Syrian Army Units Move North to Confront Turkish Aggression, As Deal Reached With Kurds
By Staff, Agencies
Syrian Arab Army units began moving north to confront Turkish aggression on Syrian's territory, SANA reported on Sunday.
This move comes to confront the ongoing Turkish aggression on towns and areas in the north of Hasaka and Raqqa provinces, where the Turkish forces committed massacres against locals, occupied some areas, and destroyed infrastructure.
The deployment follows the US decision to pull all its remaining troops from the area over the "untenable" situation there.
The Turkish assault, launched last week, is aimed at forcing Kurdish forces from along the border area.
Meanwhile, the fighting has spilled over to areas close to Wahhabi Daesh [Arabic acronym for “ISIS” / “ISIL”] detainee camps.
On Sunday, Kurdish officials said nearly 800 relatives of foreign Daesh members had escaped from Ain Issa, a camp in the north, as clashes raged nearby.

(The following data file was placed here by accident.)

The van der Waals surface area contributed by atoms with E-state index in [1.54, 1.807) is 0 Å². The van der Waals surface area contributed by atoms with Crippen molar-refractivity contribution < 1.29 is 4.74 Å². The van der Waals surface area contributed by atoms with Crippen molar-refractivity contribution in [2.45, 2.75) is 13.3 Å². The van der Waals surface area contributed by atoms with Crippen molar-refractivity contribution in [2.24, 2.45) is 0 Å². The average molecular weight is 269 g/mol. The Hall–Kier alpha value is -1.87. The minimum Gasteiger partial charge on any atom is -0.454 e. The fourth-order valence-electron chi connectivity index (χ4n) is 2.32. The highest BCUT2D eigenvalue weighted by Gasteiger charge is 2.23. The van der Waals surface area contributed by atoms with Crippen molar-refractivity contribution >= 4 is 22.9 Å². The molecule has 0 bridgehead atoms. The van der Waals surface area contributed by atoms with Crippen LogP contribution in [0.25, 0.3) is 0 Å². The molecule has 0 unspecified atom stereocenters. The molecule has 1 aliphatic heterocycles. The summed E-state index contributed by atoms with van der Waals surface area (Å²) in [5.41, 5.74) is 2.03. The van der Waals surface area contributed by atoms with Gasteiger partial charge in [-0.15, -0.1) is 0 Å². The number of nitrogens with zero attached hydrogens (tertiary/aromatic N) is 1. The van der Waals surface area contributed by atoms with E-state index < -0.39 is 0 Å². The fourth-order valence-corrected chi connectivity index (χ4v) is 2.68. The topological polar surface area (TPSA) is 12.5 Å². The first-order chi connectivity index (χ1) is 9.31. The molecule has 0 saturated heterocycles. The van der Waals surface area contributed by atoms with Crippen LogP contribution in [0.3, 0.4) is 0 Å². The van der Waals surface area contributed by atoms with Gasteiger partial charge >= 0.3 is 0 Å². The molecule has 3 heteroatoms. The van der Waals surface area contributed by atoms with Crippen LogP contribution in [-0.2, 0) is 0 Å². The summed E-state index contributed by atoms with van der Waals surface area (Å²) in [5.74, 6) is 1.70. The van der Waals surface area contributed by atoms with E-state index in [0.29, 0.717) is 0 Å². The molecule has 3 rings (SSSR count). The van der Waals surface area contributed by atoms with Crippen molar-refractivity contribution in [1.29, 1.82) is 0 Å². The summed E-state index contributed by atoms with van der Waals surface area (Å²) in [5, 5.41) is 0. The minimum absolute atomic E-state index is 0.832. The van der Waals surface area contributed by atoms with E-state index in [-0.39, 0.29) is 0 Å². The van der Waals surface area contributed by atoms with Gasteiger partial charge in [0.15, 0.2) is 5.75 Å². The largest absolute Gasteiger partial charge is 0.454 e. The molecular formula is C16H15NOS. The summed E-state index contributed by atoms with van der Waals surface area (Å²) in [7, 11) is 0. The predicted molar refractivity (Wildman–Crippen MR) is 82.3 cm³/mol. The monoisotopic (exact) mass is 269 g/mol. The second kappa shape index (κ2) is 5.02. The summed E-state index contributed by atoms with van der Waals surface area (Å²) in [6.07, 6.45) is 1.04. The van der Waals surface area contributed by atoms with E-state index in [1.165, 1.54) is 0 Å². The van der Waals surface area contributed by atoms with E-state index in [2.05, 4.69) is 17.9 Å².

Accordingly, the Turkish offensive and US withdrawal has drawn an international outcry.
Turkey says it wants to drive the Kurdish groups within the force away from a "safe zone" reaching 30km into Syria.
It also plans to resettle more than three million Syrian refugees currently in Turkey within the zone. Many of them are not Kurds. Critics have warned this could lead to ethnic cleansing of the local Kurdish population.
The deal represents a significant shift in alliances for the Kurds, after losing the military protection of their long-term US partners in the area.